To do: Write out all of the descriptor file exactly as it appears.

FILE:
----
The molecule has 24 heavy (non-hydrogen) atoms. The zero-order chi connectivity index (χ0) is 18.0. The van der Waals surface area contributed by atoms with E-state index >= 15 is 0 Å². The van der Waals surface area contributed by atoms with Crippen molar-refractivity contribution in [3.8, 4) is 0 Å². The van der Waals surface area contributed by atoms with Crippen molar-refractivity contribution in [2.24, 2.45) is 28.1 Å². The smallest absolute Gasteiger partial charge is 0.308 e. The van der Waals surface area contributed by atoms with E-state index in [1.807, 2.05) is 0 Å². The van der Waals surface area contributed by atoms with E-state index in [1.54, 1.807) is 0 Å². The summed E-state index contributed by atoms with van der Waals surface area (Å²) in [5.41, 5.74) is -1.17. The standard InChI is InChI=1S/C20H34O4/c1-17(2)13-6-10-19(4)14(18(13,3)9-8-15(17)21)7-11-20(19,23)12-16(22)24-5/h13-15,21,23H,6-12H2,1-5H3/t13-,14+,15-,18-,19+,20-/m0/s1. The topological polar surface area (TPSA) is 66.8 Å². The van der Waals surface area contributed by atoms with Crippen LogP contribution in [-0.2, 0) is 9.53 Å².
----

The molecule has 24 heavy (non-hydrogen) atoms. The zero-order chi connectivity index (χ0) is 18.0. The van der Waals surface area contributed by atoms with E-state index >= 15 is 0 Å². The van der Waals surface area contributed by atoms with Crippen molar-refractivity contribution in [3.8, 4) is 0 Å². The van der Waals surface area contributed by atoms with Crippen molar-refractivity contribution in [2.24, 2.45) is 28.1 Å². The smallest absolute Gasteiger partial charge is 0.308 e. The van der Waals surface area contributed by atoms with E-state index in [1.807, 2.05) is 0 Å². The van der Waals surface area contributed by atoms with E-state index in [1.54, 1.807) is 0 Å². The summed E-state index contributed by atoms with van der Waals surface area (Å²) in [5.41, 5.74) is -1.17. The standard InChI is InChI=1S/C20H34O4/c1-17(2)13-6-10-19(4)14(18(13,3)9-8-15(17)21)7-11-20(19,23)12-16(22)24-5/h13-15,21,23H,6-12H2,1-5H3/t13-,14+,15-,18-,19+,20-/m0/s1. The topological polar surface area (TPSA) is 66.8 Å². The van der Waals surface area contributed by atoms with Crippen LogP contribution in [-0.2, 0) is 9.53 Å².